• Kerri says:

      I guess no matter how much we plan, we all live and learn! 🙂 Interesting that you bring up the bedroom. When we were building, our builder asked us if we were sure we wanted the bedroom enclosed. Having an open area would have made it “feel” larger, he said. We decided to go with it and I’m so glad we did. There have been many nights Dale likes to stay up watching television on the weekends. It’s been a marriage saver to have a door on the bedroom! 🙂 As well, if we have more guests than the studio can handle, we can sleep an extra 2 people on the futon in the living room and having a door on the bedroom gives us all a little privacy.

  17. As you know, I have a sister who lives in a tiny house, and it’s been interesting to see her adjust her lifestyle to fit into a smaller space. There are many things she plans on doing to make her living space more comfortable and practical, but surprisingly, adding a huge amount of square footage to her 500 square foot house is not really one of them. She would rather utilize space saving methods and make her life fit the house, rather than spend money making the house bigger to accommodate more stuff.

    I was curious as to whether you and your husband also would make changes if you could, without altering the size of your place much. And- no surprise- it sounds like while you might have liked more storage space, you aren’t really interested in making the Little House significantly larger.

    Having had the pleasure of visiting you and Dale, I have to say that I love that you have a separate writing studio, completely free standing. It makes your place look almost like a cozy little community. And it’s such a beautiful and comfortable studio, surrounded by towering oak trees and all of the natural beauty of the Ozarks. I’m not surprised you’re inspired to write in that lovely place.

    • Kerri says:

      No, we wouldn’t add a significant amount of space, even if we could have a complete do-over. As you know our lifestyle here is more about the outdoors and being active in the boat and on the trails and less about having a huge house to maintain and clean. Cleaning is my least favorite thing in the world as it is and having even 1,000 square foot of space would be too much for me now. It’s all what you get used to, really. I would like a little more space for some favorite pieces of furniture I do not have room for now and I would like the “luxury” of having enough space to move the furniture into a different position when I grow tired of it looking the same. That’s about it. 🙂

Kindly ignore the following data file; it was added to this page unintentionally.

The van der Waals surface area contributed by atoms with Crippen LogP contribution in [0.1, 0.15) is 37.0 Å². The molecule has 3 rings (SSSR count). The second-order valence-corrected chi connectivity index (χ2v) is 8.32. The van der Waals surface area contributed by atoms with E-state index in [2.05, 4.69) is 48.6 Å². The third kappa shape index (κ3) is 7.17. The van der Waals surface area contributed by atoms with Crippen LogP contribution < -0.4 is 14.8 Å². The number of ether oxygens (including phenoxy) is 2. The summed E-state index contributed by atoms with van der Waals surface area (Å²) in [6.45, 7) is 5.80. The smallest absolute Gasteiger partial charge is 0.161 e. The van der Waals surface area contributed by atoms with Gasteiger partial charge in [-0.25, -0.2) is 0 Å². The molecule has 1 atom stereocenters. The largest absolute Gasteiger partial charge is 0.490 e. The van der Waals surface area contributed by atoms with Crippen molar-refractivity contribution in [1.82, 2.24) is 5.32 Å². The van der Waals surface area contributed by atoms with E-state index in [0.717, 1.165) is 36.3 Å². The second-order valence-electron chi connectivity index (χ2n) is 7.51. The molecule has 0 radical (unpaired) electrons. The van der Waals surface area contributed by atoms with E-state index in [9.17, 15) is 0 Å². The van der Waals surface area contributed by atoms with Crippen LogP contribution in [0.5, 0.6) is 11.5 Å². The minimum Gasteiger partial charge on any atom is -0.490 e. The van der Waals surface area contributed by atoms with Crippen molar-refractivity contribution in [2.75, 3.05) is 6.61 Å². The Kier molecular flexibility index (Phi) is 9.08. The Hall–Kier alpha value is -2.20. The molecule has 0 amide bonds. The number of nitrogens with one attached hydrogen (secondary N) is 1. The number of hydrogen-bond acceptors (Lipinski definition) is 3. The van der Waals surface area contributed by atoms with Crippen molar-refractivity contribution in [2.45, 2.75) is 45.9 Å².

18. Hindsight will always get you won’t it? Sometimes houses just have limitations that are too hard to get around. Sounds like you are making the best of what you have.

    • Kerri says:

      Oh yes, Brette, what else can we do? I’ve given up the idea of bringing in any other furniture and we’re making plans on what to do with all of those pieces permanently. When we get right down to it, we have all we *need,* the rest is just luxury.

  19. Carol says:

    This post has come at the perfect time! We were at our soon to be tiny house, measuring, planning and talking about an addition. We’ve decided to go with enclosing the existing deck adding about 300 sq ft to our existing 320. Since the foundation is already there (the deck is extremely sturdy) we’ll make it our family room and add a new deck. Now to find the right contractor and save up the money. No debt!

    • Kerri says:

      Good for you, Carol! I’m glad you have a perfect space to make the additions you want to your tiny house. It sounds like it would be the perfect size (for us, anyway) when you’re done! I also applaud you for not going into debt. We will be following the same course from here on out. 🙂